Truly listening when others speak is the key to trust
“Trust, not money, is the currency of business and life.” The Trust Edge, David Horsager
This past week I had the opportunity to engage in a video blog with Olderhood senior adviser Amoti Nyabongo on the topic of trust.
As we were chatting, it suddenly struck me how often the underlying reason that trust breaks down between individuals is not so much that one party is actually behaving in a disreputable manner as it is a failure of communication.
So what do I mean by this?
Think for a moment. How often have you found yourself at odds with someone and, when you pressed them to tell you what it was you had supposedly done, you found yourself stammering, “But that’s not what I meant”?
Clear communication takes more than an accurate use of language, it also requires good listening skills. A point that many people overlook.
Although we should be focusing on what a person is actually saying when they are speaking, all too often we are so busy extrapolating and interpreting for ourselves what it is we think they mean and what it is we think they have said, that we don’t actually hear them at all.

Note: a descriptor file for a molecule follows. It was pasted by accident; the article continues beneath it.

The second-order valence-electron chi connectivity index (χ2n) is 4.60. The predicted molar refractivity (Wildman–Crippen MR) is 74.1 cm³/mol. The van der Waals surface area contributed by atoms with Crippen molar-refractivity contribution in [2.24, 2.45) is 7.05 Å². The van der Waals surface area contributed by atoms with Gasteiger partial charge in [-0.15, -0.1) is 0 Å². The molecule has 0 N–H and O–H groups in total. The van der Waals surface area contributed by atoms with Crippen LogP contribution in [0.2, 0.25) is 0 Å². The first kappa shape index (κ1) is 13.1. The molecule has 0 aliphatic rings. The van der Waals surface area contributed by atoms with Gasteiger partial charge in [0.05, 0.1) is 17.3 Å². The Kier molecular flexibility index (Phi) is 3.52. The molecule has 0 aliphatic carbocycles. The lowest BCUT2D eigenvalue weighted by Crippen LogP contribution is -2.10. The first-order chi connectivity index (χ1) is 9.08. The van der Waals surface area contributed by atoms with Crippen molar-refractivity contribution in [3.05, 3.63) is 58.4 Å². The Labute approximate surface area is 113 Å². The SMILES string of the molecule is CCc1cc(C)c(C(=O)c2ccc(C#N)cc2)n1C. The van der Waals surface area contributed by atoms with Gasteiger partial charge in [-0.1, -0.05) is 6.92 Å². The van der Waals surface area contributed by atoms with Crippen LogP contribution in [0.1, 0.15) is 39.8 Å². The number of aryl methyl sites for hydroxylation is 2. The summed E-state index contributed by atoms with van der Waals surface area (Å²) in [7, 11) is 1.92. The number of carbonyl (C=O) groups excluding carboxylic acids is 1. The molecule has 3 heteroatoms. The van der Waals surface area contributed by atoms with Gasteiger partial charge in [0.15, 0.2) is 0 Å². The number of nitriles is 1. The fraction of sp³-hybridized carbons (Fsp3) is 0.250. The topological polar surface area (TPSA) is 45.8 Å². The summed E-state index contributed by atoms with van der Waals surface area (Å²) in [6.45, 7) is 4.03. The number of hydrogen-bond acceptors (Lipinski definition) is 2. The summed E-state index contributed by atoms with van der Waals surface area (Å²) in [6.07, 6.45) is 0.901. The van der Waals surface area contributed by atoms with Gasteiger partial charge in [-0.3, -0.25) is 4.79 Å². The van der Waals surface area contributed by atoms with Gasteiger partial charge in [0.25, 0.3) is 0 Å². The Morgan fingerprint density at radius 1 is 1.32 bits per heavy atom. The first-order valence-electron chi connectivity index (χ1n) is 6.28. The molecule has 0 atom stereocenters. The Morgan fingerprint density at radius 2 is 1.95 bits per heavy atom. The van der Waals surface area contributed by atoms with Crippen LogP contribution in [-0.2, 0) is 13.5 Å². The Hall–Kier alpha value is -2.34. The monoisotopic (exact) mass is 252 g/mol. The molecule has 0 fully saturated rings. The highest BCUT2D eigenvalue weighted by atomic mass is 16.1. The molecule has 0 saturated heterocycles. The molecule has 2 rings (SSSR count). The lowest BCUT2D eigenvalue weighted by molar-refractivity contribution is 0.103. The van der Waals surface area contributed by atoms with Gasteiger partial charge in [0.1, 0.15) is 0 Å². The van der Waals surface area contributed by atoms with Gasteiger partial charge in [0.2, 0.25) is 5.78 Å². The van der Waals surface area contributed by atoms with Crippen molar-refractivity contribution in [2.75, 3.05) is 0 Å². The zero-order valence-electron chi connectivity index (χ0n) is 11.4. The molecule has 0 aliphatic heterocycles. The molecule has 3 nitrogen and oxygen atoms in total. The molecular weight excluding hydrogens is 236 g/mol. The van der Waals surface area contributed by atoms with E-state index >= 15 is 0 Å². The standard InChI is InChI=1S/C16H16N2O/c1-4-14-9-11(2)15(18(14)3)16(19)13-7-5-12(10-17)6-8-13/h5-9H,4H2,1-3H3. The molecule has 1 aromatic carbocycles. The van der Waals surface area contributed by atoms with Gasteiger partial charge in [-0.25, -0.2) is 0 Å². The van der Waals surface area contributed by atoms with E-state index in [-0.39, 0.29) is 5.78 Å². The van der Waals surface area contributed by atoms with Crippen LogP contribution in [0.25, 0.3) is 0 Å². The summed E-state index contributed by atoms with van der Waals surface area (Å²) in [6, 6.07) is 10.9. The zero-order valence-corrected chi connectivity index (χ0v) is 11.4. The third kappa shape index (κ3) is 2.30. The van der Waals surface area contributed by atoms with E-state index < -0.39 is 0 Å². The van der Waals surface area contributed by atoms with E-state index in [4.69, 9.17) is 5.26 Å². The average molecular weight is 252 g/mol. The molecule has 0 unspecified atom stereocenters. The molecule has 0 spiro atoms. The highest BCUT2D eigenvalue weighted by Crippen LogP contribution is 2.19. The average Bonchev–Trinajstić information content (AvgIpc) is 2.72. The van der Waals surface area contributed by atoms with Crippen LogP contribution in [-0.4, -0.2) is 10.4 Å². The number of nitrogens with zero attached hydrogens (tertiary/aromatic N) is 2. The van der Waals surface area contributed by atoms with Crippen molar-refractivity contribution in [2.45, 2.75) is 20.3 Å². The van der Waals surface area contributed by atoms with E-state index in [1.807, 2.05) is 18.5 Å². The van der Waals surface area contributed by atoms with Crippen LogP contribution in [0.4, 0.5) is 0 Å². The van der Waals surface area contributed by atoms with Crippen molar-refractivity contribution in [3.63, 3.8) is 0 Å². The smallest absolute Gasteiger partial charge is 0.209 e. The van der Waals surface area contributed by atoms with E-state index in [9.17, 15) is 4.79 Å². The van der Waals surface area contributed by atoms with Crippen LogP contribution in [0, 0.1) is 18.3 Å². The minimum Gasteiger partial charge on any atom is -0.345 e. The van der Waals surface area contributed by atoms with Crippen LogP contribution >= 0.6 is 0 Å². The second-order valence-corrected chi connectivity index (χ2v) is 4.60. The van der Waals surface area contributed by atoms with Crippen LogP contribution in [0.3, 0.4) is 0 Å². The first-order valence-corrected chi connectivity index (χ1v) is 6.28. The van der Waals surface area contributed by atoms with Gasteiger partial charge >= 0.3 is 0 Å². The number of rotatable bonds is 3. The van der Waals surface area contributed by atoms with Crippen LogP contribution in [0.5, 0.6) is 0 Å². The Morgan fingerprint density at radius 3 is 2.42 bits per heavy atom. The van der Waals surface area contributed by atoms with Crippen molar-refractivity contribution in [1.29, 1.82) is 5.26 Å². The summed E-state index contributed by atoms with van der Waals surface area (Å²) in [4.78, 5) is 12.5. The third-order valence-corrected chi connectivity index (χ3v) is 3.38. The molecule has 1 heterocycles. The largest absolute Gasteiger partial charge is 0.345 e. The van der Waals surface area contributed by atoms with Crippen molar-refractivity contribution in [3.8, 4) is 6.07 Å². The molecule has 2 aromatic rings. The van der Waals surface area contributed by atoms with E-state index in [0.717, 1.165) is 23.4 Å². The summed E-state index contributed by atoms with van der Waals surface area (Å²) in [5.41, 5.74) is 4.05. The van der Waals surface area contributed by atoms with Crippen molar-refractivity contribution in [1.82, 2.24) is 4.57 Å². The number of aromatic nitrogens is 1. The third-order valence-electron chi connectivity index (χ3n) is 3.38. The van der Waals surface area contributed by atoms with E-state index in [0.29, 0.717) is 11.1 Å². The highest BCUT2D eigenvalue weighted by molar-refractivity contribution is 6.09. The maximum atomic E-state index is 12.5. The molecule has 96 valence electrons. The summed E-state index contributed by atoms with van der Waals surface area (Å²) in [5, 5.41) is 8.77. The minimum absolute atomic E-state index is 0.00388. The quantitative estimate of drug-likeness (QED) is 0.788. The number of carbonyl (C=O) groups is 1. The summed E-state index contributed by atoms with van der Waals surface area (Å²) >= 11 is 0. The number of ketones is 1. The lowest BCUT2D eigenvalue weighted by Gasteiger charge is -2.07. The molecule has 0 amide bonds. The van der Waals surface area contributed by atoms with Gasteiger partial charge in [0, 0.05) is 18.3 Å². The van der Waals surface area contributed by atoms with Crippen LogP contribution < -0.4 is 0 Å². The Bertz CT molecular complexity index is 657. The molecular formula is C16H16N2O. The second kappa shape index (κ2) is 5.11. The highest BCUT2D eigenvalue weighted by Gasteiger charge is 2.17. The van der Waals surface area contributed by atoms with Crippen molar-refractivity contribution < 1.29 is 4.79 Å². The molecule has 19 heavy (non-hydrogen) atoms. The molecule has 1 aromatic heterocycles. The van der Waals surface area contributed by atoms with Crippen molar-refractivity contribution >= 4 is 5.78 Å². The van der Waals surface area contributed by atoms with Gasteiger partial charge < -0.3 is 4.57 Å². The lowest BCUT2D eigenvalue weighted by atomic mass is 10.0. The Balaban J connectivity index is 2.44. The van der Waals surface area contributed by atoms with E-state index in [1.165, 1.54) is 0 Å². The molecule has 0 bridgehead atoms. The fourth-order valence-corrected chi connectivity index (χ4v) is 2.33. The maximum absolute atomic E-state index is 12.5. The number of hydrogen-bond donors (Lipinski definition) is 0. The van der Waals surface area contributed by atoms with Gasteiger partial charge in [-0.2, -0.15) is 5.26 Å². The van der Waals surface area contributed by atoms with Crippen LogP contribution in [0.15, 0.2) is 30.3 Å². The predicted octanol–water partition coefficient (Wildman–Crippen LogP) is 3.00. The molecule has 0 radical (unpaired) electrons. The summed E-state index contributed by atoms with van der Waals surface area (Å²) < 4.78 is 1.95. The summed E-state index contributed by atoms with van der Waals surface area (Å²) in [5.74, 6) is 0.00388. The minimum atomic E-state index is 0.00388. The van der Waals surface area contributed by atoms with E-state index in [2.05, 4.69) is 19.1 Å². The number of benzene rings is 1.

And when we don’t like what we think we have heard, what do we do?
We take offence, further obscuring the flow of incoming information. And this is when things start to get really twisted.
Just like the adage when you point a finger at someone else, there are three pointing back at you, the irony here is that when you are guilty of listening to yourself more than the person who is speaking to you, you are actually the one who is to blame for any misunderstanding and resultant discord that occurs.
That’s pretty shocking when you think about it.
But do we take any responsibility for this?
Not a chance.
In an effort to protect ourselves what we tend to do is get indignant and accuse the other person of being unclear in order to cover up the fact that we are the one who has made a mistake.
And, in doing so, we typically make the situation worse.
In fact, not only are we belittling the other person (who may well have spoken quite clearly) and further damaging the relationship, we are actually cheating ourselves out of the opportunity to realise that we are the one who needs to improve – that’s a pretty big price to pay for saving face if you ask me.
So what has all of this got to do with trust?
Well, think about it. How can you expect anyone to trust you if you can’t even be trusted to give someone your full attention when they are speaking and listening to what they have to say without judgment?
Better yet, how will you ever know who you can trust if you aren’t really listening to them in the first place?
You can catch the rest of my conversation with Amoti at bit.ly/OlderhoodLIA49
Robin Trimingham is the chief operating officer of The Olderhood Group Ltd and a virtual presenter, journalist, podcaster and thought leader in the fields of life transition and change management. Connect with Robin at https://www.linkedin.com/in/olderhoodgroup1/ or firstname.lastname@example.org